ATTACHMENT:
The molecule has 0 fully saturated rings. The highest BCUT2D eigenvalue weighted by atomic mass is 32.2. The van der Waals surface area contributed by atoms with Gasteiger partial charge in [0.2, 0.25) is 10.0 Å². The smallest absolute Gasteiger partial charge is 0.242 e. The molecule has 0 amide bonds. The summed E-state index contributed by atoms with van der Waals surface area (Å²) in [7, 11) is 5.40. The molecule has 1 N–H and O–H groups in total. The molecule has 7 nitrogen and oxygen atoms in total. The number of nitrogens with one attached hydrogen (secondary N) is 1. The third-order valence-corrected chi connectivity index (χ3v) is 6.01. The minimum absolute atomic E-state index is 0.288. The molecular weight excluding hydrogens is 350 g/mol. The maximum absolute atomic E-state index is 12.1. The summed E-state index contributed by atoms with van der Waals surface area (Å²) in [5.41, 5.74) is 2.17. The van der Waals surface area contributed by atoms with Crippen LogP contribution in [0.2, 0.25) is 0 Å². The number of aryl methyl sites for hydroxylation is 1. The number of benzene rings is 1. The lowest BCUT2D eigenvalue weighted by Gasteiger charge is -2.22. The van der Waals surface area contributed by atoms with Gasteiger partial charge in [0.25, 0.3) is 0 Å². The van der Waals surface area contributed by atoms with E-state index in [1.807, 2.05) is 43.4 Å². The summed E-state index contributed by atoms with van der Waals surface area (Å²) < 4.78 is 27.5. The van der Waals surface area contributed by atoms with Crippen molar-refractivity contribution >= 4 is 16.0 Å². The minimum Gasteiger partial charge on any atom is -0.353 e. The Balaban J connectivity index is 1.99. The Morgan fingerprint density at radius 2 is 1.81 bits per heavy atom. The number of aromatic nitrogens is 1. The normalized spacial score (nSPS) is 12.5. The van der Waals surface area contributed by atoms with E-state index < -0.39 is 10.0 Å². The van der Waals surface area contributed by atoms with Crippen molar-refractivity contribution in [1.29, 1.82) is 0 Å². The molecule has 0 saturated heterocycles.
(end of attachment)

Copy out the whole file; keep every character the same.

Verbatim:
The molecule has 0 fully saturated rings. The highest BCUT2D eigenvalue weighted by atomic mass is 32.2. The van der Waals surface area contributed by atoms with Gasteiger partial charge in [0.2, 0.25) is 10.0 Å². The smallest absolute Gasteiger partial charge is 0.242 e. The molecule has 0 amide bonds. The summed E-state index contributed by atoms with van der Waals surface area (Å²) in [7, 11) is 5.40. The molecule has 1 N–H and O–H groups in total. The molecule has 7 nitrogen and oxygen atoms in total. The number of nitrogens with one attached hydrogen (secondary N) is 1. The third-order valence-corrected chi connectivity index (χ3v) is 6.01. The minimum absolute atomic E-state index is 0.288. The molecular weight excluding hydrogens is 350 g/mol. The maximum absolute atomic E-state index is 12.1. The summed E-state index contributed by atoms with van der Waals surface area (Å²) in [5.41, 5.74) is 2.17. The van der Waals surface area contributed by atoms with Crippen LogP contribution in [0.2, 0.25) is 0 Å². The number of aryl methyl sites for hydroxylation is 1. The number of benzene rings is 1. The lowest BCUT2D eigenvalue weighted by Gasteiger charge is -2.22. The van der Waals surface area contributed by atoms with Gasteiger partial charge in [0.25, 0.3) is 0 Å². The van der Waals surface area contributed by atoms with E-state index in [1.807, 2.05) is 43.4 Å². The summed E-state index contributed by atoms with van der Waals surface area (Å²) < 4.78 is 27.5. The van der Waals surface area contributed by atoms with Crippen molar-refractivity contribution >= 4 is 16.0 Å². The minimum Gasteiger partial charge on any atom is -0.353 e. The Balaban J connectivity index is 1.99. The Morgan fingerprint density at radius 2 is 1.81 bits per heavy atom. The number of aromatic nitrogens is 1. The normalized spacial score (nSPS) is 12.5. The van der Waals surface area contributed by atoms with E-state index < -0.39 is 10.0 Å². The van der Waals surface area contributed by atoms with Crippen molar-refractivity contribution in [1.29, 1.82) is 0 Å². The molecule has 0 saturated heterocycles.